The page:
Tastes of Kansas | Midwest Living

Tastes of Kansas

From barbecue and pizza to burritos and deep-fried mountain oysters, Kansas restaurants serve a smorgasbord of savory and sweet flavors sure to entice the pickiest eater.

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Big Ed's
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Teller Room
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Western Kansas

OAKLEY: Don’s Drive-In

Carhops still deliver meals to customers parked under the red-and-white striped awning at Don’s Drive-In Cafe. Established in 1961, the burger joint is a couple miles south of I-70 (50 miles east of Goodland). Owner Don Shull has been flipping burgers for almost as long. Regulars are apt to order curly fries and the super cheeseburger, a whopping sandwich of two beef patties and dual slices of American cheese nestled in a 5-inch sesame seed bun. The hamburger comes with pickle, onion and a blend of ketchup and mustard. If you’re feeling adventurous, try the pickle-o, a pickle dredged in onion ring batter and then deep fried (785) 672-3965

ATWOOD: Aberdeen Steakhouse and Pub

Freshly cut Angus steaks, including a 20-ounce porterhouse, buffalo burgers, bread made from organic wheat flour and homegrown vegetables (in season) star at this eatery in the historic 1907 Shirley Opera House (66 miles northeast of Goodland). The Aberdeen Pub frequently features live music. Diners who happen in on open-mic nights can sign up for Perform for Your Supper contests. (785) 626-3740

BIRD CITY: Big Ed’s Steakhouse

Hundreds of regulars and a steady stream of first-timers flock to this restaurant and tavern in tiny Bird City, in the far corner of northwestern Kansas (40 miles northeast of Goodland). They come for one reason—steaks! All are hand-cut and flavored with a secret seasoning; the meat choices range from 16-ounce filets to the sidesplitting 24-ounce Big Ed T-bone and a 30-ounce prime rib. Big Ed’s doesn’t bother serving dessert, because no one ever has room. (785) 734-2556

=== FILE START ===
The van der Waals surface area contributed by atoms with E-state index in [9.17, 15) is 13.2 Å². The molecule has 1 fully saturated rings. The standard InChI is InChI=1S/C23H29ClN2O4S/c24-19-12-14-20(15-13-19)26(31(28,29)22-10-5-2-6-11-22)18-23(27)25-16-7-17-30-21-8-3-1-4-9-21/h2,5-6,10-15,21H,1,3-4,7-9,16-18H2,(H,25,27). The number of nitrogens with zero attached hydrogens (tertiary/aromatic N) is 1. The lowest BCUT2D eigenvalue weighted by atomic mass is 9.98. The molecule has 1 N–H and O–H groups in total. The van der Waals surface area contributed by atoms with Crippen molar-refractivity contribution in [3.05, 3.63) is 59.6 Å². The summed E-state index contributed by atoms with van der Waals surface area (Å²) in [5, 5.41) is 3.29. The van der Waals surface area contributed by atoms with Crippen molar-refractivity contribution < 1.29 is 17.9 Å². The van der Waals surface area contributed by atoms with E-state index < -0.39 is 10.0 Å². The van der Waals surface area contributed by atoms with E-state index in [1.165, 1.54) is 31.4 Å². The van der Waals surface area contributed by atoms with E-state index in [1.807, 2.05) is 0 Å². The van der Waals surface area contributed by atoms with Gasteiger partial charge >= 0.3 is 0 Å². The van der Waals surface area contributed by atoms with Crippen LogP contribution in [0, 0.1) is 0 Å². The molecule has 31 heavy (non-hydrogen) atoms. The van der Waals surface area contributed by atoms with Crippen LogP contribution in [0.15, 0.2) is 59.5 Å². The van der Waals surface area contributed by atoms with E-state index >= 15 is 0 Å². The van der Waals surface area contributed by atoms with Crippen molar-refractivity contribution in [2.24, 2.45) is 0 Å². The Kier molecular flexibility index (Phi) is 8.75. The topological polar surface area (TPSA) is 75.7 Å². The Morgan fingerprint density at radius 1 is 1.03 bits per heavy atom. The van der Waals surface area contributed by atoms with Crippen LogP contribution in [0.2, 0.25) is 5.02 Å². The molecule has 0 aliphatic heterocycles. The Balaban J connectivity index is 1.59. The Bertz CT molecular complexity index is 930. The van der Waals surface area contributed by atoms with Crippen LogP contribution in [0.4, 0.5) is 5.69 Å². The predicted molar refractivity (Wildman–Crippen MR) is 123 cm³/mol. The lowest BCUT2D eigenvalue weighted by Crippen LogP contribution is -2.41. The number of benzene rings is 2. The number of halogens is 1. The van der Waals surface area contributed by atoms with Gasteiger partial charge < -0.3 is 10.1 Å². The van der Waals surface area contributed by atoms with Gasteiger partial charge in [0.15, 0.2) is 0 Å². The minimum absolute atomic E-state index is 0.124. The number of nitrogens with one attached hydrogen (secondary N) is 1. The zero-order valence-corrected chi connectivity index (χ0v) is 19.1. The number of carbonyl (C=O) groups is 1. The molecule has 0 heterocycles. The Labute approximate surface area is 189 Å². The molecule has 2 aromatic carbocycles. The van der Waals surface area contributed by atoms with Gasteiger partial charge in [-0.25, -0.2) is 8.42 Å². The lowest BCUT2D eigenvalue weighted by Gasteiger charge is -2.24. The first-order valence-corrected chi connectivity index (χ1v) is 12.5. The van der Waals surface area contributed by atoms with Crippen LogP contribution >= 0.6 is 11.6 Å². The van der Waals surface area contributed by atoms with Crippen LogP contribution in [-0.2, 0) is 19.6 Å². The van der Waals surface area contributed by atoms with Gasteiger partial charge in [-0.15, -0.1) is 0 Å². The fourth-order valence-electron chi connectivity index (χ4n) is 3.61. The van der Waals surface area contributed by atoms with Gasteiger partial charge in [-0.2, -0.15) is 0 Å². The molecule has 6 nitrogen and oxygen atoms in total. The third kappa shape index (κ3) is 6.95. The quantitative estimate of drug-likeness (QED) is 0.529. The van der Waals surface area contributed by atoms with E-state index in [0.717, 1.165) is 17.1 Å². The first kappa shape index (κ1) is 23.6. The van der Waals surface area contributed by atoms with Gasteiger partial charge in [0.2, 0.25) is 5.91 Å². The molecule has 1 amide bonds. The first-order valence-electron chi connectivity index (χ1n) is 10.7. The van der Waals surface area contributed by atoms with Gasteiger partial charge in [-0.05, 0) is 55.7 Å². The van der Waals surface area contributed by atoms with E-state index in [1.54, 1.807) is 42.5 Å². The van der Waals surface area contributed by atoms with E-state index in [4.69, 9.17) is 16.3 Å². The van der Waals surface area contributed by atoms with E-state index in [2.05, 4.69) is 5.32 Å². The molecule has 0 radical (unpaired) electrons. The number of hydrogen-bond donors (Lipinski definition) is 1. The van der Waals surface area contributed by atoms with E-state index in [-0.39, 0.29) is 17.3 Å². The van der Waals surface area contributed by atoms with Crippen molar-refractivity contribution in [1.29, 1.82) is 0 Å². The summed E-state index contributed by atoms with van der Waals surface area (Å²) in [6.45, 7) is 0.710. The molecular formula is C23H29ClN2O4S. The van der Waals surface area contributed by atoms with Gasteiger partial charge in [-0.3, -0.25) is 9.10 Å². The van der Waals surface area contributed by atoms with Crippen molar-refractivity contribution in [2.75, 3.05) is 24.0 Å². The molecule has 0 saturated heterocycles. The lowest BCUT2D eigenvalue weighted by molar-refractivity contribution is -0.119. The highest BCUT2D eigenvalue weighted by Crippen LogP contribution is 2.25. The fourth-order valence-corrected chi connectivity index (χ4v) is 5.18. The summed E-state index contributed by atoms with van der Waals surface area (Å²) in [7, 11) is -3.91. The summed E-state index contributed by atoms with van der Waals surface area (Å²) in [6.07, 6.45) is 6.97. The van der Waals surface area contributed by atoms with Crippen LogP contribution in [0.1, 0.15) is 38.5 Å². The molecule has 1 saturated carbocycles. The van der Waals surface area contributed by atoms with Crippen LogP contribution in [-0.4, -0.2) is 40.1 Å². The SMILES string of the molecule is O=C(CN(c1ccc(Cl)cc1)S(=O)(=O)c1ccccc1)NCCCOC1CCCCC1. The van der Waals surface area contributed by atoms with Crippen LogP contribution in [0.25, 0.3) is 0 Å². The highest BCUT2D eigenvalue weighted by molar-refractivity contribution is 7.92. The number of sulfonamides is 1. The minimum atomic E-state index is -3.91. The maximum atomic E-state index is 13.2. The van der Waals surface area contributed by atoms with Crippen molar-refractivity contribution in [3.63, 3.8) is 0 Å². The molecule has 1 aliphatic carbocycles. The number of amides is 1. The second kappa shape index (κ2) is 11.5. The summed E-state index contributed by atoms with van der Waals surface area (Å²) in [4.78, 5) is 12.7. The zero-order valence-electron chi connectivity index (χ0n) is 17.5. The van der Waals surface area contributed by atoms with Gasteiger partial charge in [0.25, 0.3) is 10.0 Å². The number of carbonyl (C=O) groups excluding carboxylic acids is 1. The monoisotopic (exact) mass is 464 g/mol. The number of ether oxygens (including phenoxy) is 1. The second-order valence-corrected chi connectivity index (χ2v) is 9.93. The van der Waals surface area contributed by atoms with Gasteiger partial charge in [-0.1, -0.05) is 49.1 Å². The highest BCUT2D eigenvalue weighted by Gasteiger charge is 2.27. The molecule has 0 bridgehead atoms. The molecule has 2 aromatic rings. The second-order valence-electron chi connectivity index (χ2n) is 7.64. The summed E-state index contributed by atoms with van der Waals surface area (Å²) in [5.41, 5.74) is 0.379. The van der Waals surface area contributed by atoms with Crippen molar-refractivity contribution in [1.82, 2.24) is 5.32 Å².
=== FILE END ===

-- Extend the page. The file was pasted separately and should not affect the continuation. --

CIMARRON: The Kansas Wheat House

Once upon a time, say a decade or two ago, home economics teacher Shirley Voran got the wild notion to take the bounty of Kansas—sunflower seeds, wheat nubs, soy nuts—blend in caramel and then dip the whole works in chocolate. The cow patti was born, and it’s the hottest item on the shelves of this little storefront (20 miles west of Dodge City) and online. Shirley and her husband, David, also transform some of the harvest from their 1,200 acres into bread, pancake mixes and snacks. (800) 261-6251; Kansas Wheat House

LIBERAL: Bob’s Diner

Try to be really hungry when you grab one of the 10 counter stools at Bob’s Diner in Liberal (85 miles southwest of Dodge City). Opened in 1957, this eatery on North Kansas Avenue is known for its nap-inducing three-patty Big Jack Burgers, soul-satisfying chili and old-fashioned milk shakes and malts. Bob’s occupies one of the venerable prefab Valentine Diner buildings built in Wichita and shipped across America after World War II. (620) 624-6466

NORTON: Destination Kitchen and Pure Prairie Natural Foods

This small farm town (about 60 miles north of WaKeeney) offers foodies two choice stops. Destination Kitchen stocks cookware, countertop appliances, gadgets and ingredients. In other words, owners Georgia Mann and Cindy Boller stocked the shelves with stuff they’d want in their kitchens. They also serve from-scratch lunches Tuesday through Saturday at the former hardware store (785) 877-2911; Destination Kitchen A couple blocks away, Pure Prairie Natural Foods sells organic produce and meat, homemade breads, and daily lunch. (785) 877-3610; Pure Prairie Natural Foods

OBERLIN: Teller Room LandMark Inn

Steaks, seafood and German chocolate hot fudge à la mode are among the menu favorites dished in the Teller Room Restaurant. Guests dine in the splendidly restored lobby of the 1886 Bank of Oberlin, listed on the National Register of Historic Places (90 miles northeast of Goodland). The downtown restaurant is the centerpiece of the seven-suite LandMark Inn Bed and Breakfast. (888) 639-0003; LandMark Inn

WAKEENEY: Western Kansas Saloon and Grill

Steaks star at this eatery and tavern in a vintage downtown hardware building with a pressed-tin ceiling (95 miles north of Dodge City). Authentic Old West touches include a freight elevator, skylight and creaky wood floor with a small hole. Back in the day, the hardware proprietor would drop a coin to warn gamblers in the basement that the law had just walked through the front door. (785) 743-2050; Western Kansas Saloon and Grill

 

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